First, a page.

This PDF is the current document as it appeared on Public Inspection on 04/30/2015 at 08:45 am.
Fish and Wildlife Service, Interior.
Notice of availability; request for comments.
We, the Fish and Wildlife Service (Service), announce the availability of a “Draft Comprehensive Conservation Plan and Environmental Assessment (Draft CCP/EA) for Cat Island National Wildlife Refuge in West Feliciana Parish, Louisiana, for public review and comment. In this Draft CCP/EA, we describe the alternative we propose to use to manage this refuge for the 15 years following approval of the final CCP.
To ensure consideration, we must receive your written comments by June 1, 2015.
You may obtain a copy of the Draft CCP/EA by contacting Kent Ozment, Wildlife Refuge Specialist, U.S. Fish and Wildlife Service, Lower Mississippi River Refuge Complex, 21 Pintail Ln. 89, Natchez, MS 39165. Alternatively, you may download the document from our Internet site at http://southeast.fws.gov/planning under “Draft CCP Documents.” Comments on the Draft CCP/EA may be submitted to the above postal address or by email to Kent Ozment at Kent_Ozment@fws.gov.Start Further Info
FOR FURTHER INFORMATION CONTACT:
Kent Ozment, Natural Resource Planner, (601) 442-6696 or Kent_Ozment@fws.gov.End Further Info End Preamble Start Supplemental Information
With this notice, we continue the CCP process for Cat Island National Wildlife Refuge (NWR) started through a notice in the Federal Register on October 22, 2013 (78 FR 62648). For more about the refuge and our CCP process, please see that notice.
Cat Island National Wildlife Refuge was established in October 2000, as the 526th refuge in the National Wildlife Refuge System. It is located in West Feliciana Parish, Louisiana, near the town of St. Francisville, 25 miles north of Baton Rouge. The refuge currently encompasses 10,473 acres of bottomland hardwood forest, baldcypress-tupelo swamp, and shrub-scrub swamps. The Congressionally approved acquisition boundary encloses 36,500 acres.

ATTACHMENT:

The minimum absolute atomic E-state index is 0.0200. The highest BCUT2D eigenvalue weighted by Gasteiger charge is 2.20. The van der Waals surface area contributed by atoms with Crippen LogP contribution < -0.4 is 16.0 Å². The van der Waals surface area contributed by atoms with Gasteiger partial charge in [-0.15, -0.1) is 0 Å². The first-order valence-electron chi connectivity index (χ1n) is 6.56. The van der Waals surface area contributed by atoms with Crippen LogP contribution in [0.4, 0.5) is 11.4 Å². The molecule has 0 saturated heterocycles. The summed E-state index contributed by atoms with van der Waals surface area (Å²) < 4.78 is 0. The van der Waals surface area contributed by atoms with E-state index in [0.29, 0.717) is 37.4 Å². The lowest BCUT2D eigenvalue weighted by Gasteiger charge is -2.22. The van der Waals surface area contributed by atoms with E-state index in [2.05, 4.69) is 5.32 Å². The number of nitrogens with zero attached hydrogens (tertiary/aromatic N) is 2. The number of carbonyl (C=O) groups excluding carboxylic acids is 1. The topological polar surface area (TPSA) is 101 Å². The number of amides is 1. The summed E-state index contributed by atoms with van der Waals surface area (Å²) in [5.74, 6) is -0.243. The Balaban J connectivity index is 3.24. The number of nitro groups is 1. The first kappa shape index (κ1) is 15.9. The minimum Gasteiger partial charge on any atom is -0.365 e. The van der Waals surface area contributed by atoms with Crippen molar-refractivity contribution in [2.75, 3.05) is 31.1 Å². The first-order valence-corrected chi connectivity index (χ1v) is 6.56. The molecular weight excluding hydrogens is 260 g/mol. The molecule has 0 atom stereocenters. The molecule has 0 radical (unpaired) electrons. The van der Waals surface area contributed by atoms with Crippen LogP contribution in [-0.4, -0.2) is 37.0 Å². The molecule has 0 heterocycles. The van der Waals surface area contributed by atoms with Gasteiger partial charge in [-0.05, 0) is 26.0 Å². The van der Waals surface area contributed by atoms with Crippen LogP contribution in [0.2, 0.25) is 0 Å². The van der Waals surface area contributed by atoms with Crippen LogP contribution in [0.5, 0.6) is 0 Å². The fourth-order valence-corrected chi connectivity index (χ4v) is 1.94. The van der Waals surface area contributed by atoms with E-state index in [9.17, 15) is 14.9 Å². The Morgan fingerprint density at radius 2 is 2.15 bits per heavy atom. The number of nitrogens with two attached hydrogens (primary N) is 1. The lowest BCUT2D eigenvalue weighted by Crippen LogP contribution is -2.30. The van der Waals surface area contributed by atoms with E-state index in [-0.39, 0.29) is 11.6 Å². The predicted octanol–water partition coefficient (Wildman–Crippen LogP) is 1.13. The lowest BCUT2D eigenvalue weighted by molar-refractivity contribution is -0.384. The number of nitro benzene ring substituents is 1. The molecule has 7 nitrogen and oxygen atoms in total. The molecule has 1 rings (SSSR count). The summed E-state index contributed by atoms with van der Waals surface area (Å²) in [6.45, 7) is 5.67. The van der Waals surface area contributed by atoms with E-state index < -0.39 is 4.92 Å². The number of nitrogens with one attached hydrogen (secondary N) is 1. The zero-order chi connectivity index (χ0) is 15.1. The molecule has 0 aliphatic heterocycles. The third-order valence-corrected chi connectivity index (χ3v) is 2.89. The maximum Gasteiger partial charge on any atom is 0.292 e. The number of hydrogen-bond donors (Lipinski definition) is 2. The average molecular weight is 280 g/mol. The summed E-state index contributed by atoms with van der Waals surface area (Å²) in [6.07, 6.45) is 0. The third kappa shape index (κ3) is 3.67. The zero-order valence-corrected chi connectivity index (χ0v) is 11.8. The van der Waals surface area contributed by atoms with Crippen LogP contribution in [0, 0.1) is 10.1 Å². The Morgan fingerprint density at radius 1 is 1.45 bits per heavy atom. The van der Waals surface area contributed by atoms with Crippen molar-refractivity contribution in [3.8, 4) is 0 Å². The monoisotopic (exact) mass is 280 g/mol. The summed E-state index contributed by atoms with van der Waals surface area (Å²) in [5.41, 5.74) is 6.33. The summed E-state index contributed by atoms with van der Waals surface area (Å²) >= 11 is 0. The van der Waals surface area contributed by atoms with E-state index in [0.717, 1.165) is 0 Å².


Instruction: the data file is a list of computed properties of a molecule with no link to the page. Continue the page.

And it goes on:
Cat Island NWR is part of the Lower Mississippi River Ecosystem and is located on the southeastern edge of the Mississippi Alluvial Valley (MAV) Bird Conservation Region, which is incorporated into the Gulf Coastal Plans and Ozarks Landscape Conservation Cooperative. The refuge provides high-quality habitat for many species of waterfowl, wading birds, Neotropical migratory songbirds, and resident game and fish, as well as threatened and endangered species and species of concern. The refuge contains a number of relict old-growth baldcypress trees, including the world's largest known individual of this species.
The CCP Process
The National Wildlife Refuge System Improvement Act of 1997 (Improvement Act), requires us to develop a CCP for each national wildlife refuge. CCPs are developed to provide refuge managers with a 15-year plan for achieving refuge purposes and contributing toward the mission of the National Wildlife Refuge System consistent with sound principles of fish and wildlife management, conservation, legal mandates, and our policies. In addition to outlining broad management direction on conserving wildlife and their habitats, CCPs identify wildlife-dependent recreational opportunities available to the public, including opportunities for hunting, fishing, wildlife observation, wildlife photography, and environmental education and interpretation. We will review and update the CCP at least every 15 years in accordance with the Improvement Act.